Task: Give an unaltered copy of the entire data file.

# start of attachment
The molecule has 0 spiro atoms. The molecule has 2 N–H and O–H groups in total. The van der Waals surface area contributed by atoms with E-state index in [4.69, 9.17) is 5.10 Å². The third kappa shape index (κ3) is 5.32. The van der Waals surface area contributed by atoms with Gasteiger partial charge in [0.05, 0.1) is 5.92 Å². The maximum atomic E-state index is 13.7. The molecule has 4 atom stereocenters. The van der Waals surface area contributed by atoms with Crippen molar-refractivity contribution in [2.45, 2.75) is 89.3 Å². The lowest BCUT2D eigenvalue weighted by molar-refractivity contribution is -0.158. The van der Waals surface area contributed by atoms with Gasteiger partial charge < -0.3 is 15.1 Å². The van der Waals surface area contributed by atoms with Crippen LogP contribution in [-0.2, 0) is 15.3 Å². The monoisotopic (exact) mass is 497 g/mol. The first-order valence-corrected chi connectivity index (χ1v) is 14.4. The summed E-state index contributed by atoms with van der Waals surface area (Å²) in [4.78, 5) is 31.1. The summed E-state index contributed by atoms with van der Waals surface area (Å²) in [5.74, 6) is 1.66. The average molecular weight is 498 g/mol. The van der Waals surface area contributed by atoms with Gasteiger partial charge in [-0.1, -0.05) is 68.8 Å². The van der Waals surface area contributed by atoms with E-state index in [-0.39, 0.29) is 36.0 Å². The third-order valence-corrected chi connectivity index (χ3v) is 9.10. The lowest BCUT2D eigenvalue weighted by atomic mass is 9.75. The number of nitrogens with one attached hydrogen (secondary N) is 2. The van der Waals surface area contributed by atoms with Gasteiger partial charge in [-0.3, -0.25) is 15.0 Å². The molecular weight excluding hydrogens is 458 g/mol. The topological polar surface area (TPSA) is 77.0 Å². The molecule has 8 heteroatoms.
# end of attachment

The molecule has 0 spiro atoms. The molecule has 2 N–H and O–H groups in total. The van der Waals surface area contributed by atoms with E-state index in [4.69, 9.17) is 5.10 Å². The third kappa shape index (κ3) is 5.32. The van der Waals surface area contributed by atoms with Gasteiger partial charge in [0.05, 0.1) is 5.92 Å². The maximum atomic E-state index is 13.7. The molecule has 4 atom stereocenters. The van der Waals surface area contributed by atoms with Crippen molar-refractivity contribution in [2.45, 2.75) is 89.3 Å². The lowest BCUT2D eigenvalue weighted by molar-refractivity contribution is -0.158. The van der Waals surface area contributed by atoms with Gasteiger partial charge < -0.3 is 15.1 Å². The van der Waals surface area contributed by atoms with Crippen LogP contribution in [-0.2, 0) is 15.3 Å². The monoisotopic (exact) mass is 497 g/mol. The first-order valence-corrected chi connectivity index (χ1v) is 14.4. The summed E-state index contributed by atoms with van der Waals surface area (Å²) in [4.78, 5) is 31.1. The summed E-state index contributed by atoms with van der Waals surface area (Å²) in [5.74, 6) is 1.66. The average molecular weight is 498 g/mol. The van der Waals surface area contributed by atoms with Gasteiger partial charge in [-0.1, -0.05) is 68.8 Å². The van der Waals surface area contributed by atoms with E-state index in [-0.39, 0.29) is 36.0 Å². The third-order valence-corrected chi connectivity index (χ3v) is 9.10. The lowest BCUT2D eigenvalue weighted by atomic mass is 9.75. The number of nitrogens with one attached hydrogen (secondary N) is 2. The van der Waals surface area contributed by atoms with Gasteiger partial charge in [-0.3, -0.25) is 15.0 Å². The molecular weight excluding hydrogens is 458 g/mol. The topological polar surface area (TPSA) is 77.0 Å². The molecule has 8 heteroatoms.